In the six weeks since, she's interviewed employees and executives, learned the company's businesses, assessed what's good, diagnosed what's wrong, and now to set it on a new course.
Now comes the hard part.
Theexpects the new, simpler management structure to produce faster decisions and better accountability among executives. She also ousted Chief Financial Officer Blake Jorgensen, hired Elise Steele to the new chief marketing officer post, and set up a customer advocacy group to make sure Yahoo pays due attention to its users and advertisers.
Those are high-level actions, though. For them to have an effect, they'll have to trickle down to the rank and file who are responsible for everything from selling ads to revamping Yahoo Mail.
And Yahoo has reorg fatigue. Compare the verbiage of Thursday's change with that of .
Here's Sue Decker, who agreed to step down as president when Bartz arrived, speaking last June: "The changes we're making today will help deliver superior global products for users and enable faster and better decision-making."
Now here's Bartz in her blog about the reorg: "For us working at Yahoo, it means everything gets simpler. We'll be able to make speedier decisions...and we have a renewed focus on the customer. For you using Yahoo every day, it will better enable us to deliver products that make you say, "Wow.'"
So clearly it takes more than words to address a company's issues.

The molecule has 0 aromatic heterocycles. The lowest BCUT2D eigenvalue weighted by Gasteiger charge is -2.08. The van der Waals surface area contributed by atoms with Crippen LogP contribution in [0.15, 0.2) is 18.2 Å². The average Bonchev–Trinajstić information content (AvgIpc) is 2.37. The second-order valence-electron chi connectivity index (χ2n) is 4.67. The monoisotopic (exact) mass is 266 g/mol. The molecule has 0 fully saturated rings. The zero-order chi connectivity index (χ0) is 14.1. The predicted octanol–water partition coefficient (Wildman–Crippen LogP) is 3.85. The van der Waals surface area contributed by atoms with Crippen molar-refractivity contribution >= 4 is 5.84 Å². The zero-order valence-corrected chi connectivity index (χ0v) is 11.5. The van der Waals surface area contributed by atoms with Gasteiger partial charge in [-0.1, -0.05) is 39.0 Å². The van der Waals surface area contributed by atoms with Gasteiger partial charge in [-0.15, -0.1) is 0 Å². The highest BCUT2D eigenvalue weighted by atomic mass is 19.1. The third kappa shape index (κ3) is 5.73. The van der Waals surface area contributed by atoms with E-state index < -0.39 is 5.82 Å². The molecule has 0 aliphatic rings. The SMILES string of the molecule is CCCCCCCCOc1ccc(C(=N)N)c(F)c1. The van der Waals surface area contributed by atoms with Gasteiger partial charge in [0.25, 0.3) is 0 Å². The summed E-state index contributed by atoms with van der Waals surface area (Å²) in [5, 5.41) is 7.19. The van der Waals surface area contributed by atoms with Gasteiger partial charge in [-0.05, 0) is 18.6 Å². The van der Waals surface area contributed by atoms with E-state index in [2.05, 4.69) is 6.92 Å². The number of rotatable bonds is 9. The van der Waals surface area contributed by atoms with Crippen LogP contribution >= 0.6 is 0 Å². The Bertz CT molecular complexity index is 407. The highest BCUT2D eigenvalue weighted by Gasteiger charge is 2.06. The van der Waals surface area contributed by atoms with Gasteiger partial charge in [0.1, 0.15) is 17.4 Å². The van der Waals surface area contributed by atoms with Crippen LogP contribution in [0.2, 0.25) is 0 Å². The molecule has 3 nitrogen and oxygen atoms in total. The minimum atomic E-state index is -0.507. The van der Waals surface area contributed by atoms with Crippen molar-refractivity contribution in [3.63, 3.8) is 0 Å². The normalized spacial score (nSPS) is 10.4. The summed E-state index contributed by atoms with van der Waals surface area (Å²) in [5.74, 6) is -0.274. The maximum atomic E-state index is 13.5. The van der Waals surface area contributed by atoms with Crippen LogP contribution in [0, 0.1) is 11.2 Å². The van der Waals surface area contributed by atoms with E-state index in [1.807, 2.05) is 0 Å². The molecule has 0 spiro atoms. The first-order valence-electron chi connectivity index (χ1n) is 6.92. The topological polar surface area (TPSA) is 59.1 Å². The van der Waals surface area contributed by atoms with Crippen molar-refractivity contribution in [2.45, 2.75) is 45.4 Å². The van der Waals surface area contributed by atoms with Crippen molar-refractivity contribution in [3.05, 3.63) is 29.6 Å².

The biggest part of the change is Bartz's effort to clean up the chain of command. Earlier, the company had aligned engineering and product groups that jointly worked on the same projects; now those are unified under Executive Vice President Ari Balogh.
With the move, Yahoo is "trying to kill the seemingly indestructible silos that have been a part of Yahoo since the beginning," said UBS analyst Benjamin Schachter in a research note.
However, there still is a joint ownership issue. Balogh oversees the vision and creation of Yahoo's products, but Hilary Schneider and an as-yet-unchosen executive are in charge of delivering them to the world--Schneider in North America and the other executive elsewhere.
If the hand-off is smooth and cooperative, that doesn't have to be a problem. And with one executive rather than three responsible for the world beyond North America, collaboration shouldn't be as complicated.
Neutral to Microsoft
By centralizing power, the reorg might make it a smidgen easier to carve off Yahoo's search and search-advertising business to Microsoft, a possibility that keeps resurfacing. But that's more likely a decision that would be made by Bartz and the board, so it's probably not wise to infer that such a deal is more or less likely after Thursday's change.
And note that Yahoo appears headed in the other direction, with tighter integration rather than isolation between search ads and display ads. For example, people's search queries can be used to help choose which display ads are shown in an attempt to target them at specific Yahoo users.
One thing is clear, though. There's no doubt Bartz is in command and is working to take the initiative.
Replacing the CFO, adding a CMO, and personally installing the other executives into their new posts was the first step to reshaping Yahoo the way Bartz wants. Now she'll be better able to push, prod, cajole, and coax the rest of the company along.